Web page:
Cooking fast and healthy, the golden rules for not eating pasta every day




 

Healthy eating is still the resolution taken three times a month, but that we give up at lunch for a burger supplement cheese or a goat cheese tartiflette. Why so little (good) will? Prejudices about certain foods, lack of time, lack of knowledge about nutrition or lack of meal ideas are to blame.

 It all happens before meals, at the supermarket. Thus, we no longer go for the cooked lasagne dish, but for the vegetables and preserves. The point? Always have tomatoes, salad, lentils, cucumber and corn in your cupboards, so you can prepare nutritious and balanced salads. Preparation time? About five minutes (not including cleaning and cutting the vegetables), which is faster than defrosting a ready-made pizza. "People make a mountain out of eating well when it can be very simple," comments the specialist.



 A healthy awakening

Let's start at the beginning: breakfast. In the morning, there's no time to squeeze your oranges, toast your toast or make a fruit salad. If your appetite isn't there when you wake up, you can eat later at the office. For others, "muesli mixed with vegetable milk (almond milk, soy milk or rice milk), is a very good breakfast. You can add a banana and drink green tea without sugar," says the coach. Organic wholemeal bread topped with margarine can also replace the muesli on this menu. And good news, "you can devour the whole thing at will", according to Lucile Woodward. A fat and not too sweet breakfast will avoid the 11 o'clock snack.



 Anticipate your salad


For lunch, the ideal is to prepare your lunch box the night before. "My big practical tip is to cook on the weekend. Cook large quantities of pasta or rice that I store in the fridge and use all week long. It saves a lot of time in the evening."

As a result, you come to the office with your lunch, with a wholemeal organic pasta salad inside, for example. "You can put in tuna, vegetables and quinoa mixed in with the pasta. Add a little olive oil and vinegar to season and lunch is ready in a few minutes," adds the blogger. The key is to eat protein, carbohydrates and vegetables to be full, in a healthy way. "It's important to understand that cooking doesn't take three hours," the coach concludes. In terms of quantity, the same as at breakfast, they can be substantial.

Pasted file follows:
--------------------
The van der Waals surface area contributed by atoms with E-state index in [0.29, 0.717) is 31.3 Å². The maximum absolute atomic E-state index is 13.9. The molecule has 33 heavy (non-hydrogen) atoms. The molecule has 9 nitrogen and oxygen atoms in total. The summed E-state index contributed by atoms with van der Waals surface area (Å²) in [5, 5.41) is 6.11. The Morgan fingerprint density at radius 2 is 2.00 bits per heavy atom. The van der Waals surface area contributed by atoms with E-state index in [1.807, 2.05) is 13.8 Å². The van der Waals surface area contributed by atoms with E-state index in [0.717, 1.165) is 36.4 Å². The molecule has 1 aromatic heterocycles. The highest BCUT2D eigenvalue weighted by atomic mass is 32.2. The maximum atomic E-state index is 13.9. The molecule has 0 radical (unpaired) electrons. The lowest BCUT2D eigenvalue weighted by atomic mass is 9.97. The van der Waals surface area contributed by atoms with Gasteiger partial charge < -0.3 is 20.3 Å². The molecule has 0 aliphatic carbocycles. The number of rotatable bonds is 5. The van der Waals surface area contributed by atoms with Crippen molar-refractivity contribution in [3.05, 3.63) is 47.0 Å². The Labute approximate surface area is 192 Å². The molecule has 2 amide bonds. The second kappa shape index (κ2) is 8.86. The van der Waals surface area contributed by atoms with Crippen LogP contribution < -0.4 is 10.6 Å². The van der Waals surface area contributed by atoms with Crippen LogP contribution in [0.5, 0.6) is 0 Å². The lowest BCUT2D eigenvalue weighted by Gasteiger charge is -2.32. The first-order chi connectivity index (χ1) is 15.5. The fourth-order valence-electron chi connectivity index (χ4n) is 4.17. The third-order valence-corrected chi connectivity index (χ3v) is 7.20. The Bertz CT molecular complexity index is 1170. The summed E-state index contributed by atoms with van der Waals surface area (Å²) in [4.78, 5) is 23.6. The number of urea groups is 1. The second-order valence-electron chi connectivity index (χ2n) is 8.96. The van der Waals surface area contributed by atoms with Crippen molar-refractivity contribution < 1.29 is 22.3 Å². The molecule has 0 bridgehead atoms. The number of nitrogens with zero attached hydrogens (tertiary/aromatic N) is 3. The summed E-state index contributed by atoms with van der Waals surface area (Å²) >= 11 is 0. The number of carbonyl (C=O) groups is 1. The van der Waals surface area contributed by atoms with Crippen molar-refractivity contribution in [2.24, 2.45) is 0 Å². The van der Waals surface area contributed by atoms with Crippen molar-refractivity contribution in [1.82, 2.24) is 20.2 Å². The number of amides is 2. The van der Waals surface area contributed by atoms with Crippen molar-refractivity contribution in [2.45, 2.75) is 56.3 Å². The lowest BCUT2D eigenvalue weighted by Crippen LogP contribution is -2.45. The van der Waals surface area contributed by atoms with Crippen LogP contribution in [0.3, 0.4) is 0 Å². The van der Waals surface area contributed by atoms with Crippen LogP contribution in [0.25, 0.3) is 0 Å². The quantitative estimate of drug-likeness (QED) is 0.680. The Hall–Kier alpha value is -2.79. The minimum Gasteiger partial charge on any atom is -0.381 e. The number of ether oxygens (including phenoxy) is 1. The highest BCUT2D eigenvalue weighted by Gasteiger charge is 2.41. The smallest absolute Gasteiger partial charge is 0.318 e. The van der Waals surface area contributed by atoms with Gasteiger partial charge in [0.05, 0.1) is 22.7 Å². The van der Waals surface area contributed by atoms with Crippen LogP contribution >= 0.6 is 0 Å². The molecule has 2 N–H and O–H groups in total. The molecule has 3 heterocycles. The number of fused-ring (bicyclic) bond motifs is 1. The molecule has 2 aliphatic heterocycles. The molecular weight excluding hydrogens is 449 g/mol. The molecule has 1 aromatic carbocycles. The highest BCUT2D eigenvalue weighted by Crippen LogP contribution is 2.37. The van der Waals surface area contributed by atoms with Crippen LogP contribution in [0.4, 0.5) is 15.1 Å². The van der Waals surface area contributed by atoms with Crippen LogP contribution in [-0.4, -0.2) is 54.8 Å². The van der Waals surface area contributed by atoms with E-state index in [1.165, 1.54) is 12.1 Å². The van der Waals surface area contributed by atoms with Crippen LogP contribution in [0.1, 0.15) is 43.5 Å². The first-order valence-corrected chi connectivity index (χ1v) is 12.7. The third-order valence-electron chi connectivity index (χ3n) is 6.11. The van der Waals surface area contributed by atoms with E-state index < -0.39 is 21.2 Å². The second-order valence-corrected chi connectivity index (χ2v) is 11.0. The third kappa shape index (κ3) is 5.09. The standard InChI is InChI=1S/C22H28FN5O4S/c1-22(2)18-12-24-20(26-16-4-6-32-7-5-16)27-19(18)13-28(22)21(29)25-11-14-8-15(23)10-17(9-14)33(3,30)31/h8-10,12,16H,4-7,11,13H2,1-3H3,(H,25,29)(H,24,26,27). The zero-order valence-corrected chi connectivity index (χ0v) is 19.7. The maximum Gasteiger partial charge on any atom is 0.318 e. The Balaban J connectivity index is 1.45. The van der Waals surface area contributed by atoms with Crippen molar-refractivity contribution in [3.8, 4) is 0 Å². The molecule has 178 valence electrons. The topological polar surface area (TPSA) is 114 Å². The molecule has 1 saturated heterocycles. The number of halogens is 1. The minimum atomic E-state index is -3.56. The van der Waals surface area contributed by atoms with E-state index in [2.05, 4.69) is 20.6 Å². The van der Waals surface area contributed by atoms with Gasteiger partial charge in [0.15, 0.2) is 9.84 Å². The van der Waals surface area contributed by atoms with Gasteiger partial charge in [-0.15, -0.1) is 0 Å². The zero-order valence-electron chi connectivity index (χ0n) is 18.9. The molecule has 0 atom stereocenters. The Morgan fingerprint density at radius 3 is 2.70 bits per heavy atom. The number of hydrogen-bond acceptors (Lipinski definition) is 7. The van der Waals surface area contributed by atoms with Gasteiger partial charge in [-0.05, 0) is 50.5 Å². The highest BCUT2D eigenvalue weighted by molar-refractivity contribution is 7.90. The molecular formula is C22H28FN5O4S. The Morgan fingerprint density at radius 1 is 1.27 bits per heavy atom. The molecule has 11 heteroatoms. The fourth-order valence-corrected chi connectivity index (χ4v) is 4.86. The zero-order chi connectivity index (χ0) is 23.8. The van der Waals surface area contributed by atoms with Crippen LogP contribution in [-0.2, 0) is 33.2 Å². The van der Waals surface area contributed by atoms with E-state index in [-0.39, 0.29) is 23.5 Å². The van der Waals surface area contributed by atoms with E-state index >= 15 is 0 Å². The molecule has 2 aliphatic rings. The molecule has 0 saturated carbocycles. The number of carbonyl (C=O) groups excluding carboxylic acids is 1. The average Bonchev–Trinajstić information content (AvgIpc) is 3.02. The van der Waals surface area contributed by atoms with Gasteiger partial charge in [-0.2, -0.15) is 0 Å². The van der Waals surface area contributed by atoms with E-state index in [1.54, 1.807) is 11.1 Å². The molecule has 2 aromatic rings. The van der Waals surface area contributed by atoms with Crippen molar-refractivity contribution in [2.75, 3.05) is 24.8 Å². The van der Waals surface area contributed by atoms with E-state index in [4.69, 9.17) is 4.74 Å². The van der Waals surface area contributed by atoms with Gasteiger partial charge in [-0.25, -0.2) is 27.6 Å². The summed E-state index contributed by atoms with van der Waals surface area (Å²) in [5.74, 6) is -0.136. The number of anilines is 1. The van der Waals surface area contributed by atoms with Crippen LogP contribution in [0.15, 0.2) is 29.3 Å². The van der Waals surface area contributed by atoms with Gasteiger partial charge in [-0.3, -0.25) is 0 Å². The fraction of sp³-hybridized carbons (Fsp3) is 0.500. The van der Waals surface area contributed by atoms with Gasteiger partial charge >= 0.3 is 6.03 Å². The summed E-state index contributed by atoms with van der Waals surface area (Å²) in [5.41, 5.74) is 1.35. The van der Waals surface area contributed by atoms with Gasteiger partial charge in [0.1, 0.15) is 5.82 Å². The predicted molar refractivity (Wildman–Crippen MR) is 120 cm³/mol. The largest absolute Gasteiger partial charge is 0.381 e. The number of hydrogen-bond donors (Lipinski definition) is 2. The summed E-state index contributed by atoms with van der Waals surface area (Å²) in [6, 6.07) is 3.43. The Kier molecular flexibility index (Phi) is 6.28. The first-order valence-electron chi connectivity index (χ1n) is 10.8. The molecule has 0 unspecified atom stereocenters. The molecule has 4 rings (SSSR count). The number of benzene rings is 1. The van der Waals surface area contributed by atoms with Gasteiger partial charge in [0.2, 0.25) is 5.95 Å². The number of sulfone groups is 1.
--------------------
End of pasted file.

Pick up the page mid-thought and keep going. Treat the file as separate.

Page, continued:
Stop cravings

What do you do when the 4 p.m. munchies kick in? "We take a fruit basket back to the office, which we fill every Monday. That way we have fresh fruit all the time. A mix of nuts and almonds is also very good," advises the blogger. And to calm her hunger before dinner, wholemeal bread spread with hummus is perfect. You can snack on this while the food is cooking.

 A light soup

The evenings are often very busy. Supervising the children's homework, freeing up time for yourself... it's not easy to resist frozen food. "Prepared meals cost much more than a handful of seasonal vegetables," says the sports coach. In the evening, we opt for soup. "It's the perfect menu. You put whatever you want in it, such as celery, potatoes, carrots, butternut and turnips," recommends the 30-year-old.

 The evenings are often very busy. Supervising the children's homework, getting time for yourself... it's not easy to resist frozen food. "Prepared meals cost much more than a handful of seasonal vegetables," says the sports coach. In the evening, we opt for soup. "It's the perfect menu. You put whatever you want in it, such as celery, potatoes, carrots, butternut and turnips," recommends the 30-year-old.

While the meal may seem a bit light, Lucile Woodward reminds us that it's important to avoid heavy dinners to optimize the quality of her night. "It's essential for a good night's sleep. After a heavy meal, the body expends a lot of energy to digest to the detriment of its regeneration. I even advise against avoiding meat and fish in the evening, as the body has difficulty assimilating them." It's enough to say goodbye to the frozen mincemeat and turn into a healthy cordon bleu.

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